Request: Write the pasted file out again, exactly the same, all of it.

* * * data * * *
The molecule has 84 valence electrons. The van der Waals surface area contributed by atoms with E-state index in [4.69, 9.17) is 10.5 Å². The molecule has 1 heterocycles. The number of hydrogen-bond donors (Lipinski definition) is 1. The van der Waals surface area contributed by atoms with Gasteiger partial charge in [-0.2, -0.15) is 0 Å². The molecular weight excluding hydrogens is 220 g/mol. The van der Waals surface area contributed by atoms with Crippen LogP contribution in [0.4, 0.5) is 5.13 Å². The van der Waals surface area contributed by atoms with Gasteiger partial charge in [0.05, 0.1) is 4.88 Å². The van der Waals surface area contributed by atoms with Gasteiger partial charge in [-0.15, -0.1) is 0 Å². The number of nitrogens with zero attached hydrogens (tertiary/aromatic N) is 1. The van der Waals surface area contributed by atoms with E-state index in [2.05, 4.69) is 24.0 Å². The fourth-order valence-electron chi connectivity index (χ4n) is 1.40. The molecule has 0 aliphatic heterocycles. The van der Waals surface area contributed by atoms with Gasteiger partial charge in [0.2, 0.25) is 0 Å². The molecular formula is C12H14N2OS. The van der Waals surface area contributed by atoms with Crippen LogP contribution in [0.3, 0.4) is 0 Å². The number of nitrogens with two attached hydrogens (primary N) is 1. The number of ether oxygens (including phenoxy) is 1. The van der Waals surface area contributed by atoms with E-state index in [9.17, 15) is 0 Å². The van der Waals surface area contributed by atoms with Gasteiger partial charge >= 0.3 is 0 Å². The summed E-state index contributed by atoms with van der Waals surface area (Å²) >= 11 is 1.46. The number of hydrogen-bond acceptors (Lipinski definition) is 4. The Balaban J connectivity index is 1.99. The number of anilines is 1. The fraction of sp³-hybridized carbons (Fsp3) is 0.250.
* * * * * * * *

The molecule has 84 valence electrons. The van der Waals surface area contributed by atoms with E-state index in [4.69, 9.17) is 10.5 Å². The molecule has 1 heterocycles. The number of hydrogen-bond donors (Lipinski definition) is 1. The van der Waals surface area contributed by atoms with Gasteiger partial charge in [-0.2, -0.15) is 0 Å². The molecular weight excluding hydrogens is 220 g/mol. The van der Waals surface area contributed by atoms with Crippen LogP contribution in [0.4, 0.5) is 5.13 Å². The van der Waals surface area contributed by atoms with Gasteiger partial charge in [0.05, 0.1) is 4.88 Å². The van der Waals surface area contributed by atoms with Gasteiger partial charge in [-0.15, -0.1) is 0 Å². The number of nitrogens with zero attached hydrogens (tertiary/aromatic N) is 1. The van der Waals surface area contributed by atoms with E-state index in [2.05, 4.69) is 24.0 Å². The fourth-order valence-electron chi connectivity index (χ4n) is 1.40. The molecule has 0 aliphatic heterocycles. The van der Waals surface area contributed by atoms with Gasteiger partial charge in [0.2, 0.25) is 0 Å². The molecular formula is C12H14N2OS. The van der Waals surface area contributed by atoms with Crippen LogP contribution in [0.3, 0.4) is 0 Å². The number of nitrogens with two attached hydrogens (primary N) is 1. The number of ether oxygens (including phenoxy) is 1. The van der Waals surface area contributed by atoms with E-state index in [9.17, 15) is 0 Å². The van der Waals surface area contributed by atoms with Gasteiger partial charge >= 0.3 is 0 Å². The summed E-state index contributed by atoms with van der Waals surface area (Å²) >= 11 is 1.46. The number of hydrogen-bond acceptors (Lipinski definition) is 4. The Balaban J connectivity index is 1.99. The number of anilines is 1. The fraction of sp³-hybridized carbons (Fsp3) is 0.250.